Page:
Sunday 28 May 2017

Yosemite's 'firefall' is blazing, and the photos will blow your mind

US National Parks

Yosemite 'firefall'. Photo: Deposit
Yosemite 'firefall'. Photo: Deposit
Pól Ó Conghaile

Pól Ó Conghaile

Yosemite National Park is famous for its waterfalls, but it's outdoing itself this month... with a 'firefall'.

The natural phenomenon, caused by the sun's rays hitting Horsetail Fall with Newgrange-like precision, was in full flow this week.

Horsetail Fall gushes down El Capitan, the famous 3,000-foot vertical rock formation, looking for all the world like volcanic lava.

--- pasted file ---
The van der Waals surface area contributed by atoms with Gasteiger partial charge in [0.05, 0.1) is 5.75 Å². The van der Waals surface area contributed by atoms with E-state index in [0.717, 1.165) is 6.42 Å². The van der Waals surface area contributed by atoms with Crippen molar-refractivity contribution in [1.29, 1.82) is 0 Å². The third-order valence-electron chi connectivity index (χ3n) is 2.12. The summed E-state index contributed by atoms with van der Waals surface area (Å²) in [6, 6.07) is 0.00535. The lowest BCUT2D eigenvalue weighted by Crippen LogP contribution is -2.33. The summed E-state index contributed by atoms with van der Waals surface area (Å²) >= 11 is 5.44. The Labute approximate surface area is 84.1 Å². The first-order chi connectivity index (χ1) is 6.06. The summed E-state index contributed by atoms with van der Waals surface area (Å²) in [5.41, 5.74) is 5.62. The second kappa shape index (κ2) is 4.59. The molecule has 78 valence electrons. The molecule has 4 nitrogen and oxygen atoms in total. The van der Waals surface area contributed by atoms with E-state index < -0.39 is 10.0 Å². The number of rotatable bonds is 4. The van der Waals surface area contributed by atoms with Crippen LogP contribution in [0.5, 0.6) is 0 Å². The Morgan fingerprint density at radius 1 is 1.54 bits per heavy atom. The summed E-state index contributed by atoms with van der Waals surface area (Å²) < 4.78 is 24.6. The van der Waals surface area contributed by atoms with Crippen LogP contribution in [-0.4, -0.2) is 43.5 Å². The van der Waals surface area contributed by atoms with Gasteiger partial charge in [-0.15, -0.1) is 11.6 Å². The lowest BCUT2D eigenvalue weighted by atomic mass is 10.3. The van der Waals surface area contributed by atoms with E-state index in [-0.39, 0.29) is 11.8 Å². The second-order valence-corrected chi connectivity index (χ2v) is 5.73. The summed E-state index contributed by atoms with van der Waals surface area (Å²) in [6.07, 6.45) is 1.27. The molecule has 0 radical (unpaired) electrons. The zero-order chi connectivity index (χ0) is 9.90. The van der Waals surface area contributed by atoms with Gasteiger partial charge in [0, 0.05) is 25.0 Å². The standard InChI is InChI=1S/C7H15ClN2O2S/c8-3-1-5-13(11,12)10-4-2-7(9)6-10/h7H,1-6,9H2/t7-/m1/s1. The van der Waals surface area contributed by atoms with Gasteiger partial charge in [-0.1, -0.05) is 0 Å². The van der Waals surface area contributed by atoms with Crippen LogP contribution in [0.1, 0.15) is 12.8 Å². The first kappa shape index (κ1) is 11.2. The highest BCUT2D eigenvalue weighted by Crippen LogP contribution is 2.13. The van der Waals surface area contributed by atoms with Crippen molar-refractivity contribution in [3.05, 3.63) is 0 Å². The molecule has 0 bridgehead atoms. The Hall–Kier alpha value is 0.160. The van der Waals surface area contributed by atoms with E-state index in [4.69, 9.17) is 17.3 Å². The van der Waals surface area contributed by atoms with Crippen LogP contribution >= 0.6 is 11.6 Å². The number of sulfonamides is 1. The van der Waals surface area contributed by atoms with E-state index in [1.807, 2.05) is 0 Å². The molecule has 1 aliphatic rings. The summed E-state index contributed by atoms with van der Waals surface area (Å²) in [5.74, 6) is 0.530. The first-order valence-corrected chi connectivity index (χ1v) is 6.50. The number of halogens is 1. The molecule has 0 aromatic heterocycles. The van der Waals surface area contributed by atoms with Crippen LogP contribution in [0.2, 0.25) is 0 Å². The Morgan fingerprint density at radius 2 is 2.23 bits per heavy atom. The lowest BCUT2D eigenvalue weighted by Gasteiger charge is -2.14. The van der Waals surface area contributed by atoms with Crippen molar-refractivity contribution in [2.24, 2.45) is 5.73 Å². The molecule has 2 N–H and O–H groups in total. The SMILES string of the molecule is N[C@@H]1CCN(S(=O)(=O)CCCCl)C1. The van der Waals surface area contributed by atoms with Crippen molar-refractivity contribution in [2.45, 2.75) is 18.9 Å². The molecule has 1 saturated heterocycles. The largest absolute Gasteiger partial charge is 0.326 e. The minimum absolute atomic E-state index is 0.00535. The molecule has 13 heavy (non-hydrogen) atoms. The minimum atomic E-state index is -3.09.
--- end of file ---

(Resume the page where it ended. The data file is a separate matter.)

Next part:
The waterfall flows roughly from December to April, when snow is present atop of the monolith, with the sun hitting in afternoons.

Unsurprisingly, the late-February light show has attracted hordes of photographers, who have in turn lit up Instagram with their snaps.

For the best view, park at El Capitan picnic area on Northside Drive, 1.7 miles west of Yosemite Valley Lodge, or in lay-bys east of the picnic area.

The 'firefall' is visible from the road.

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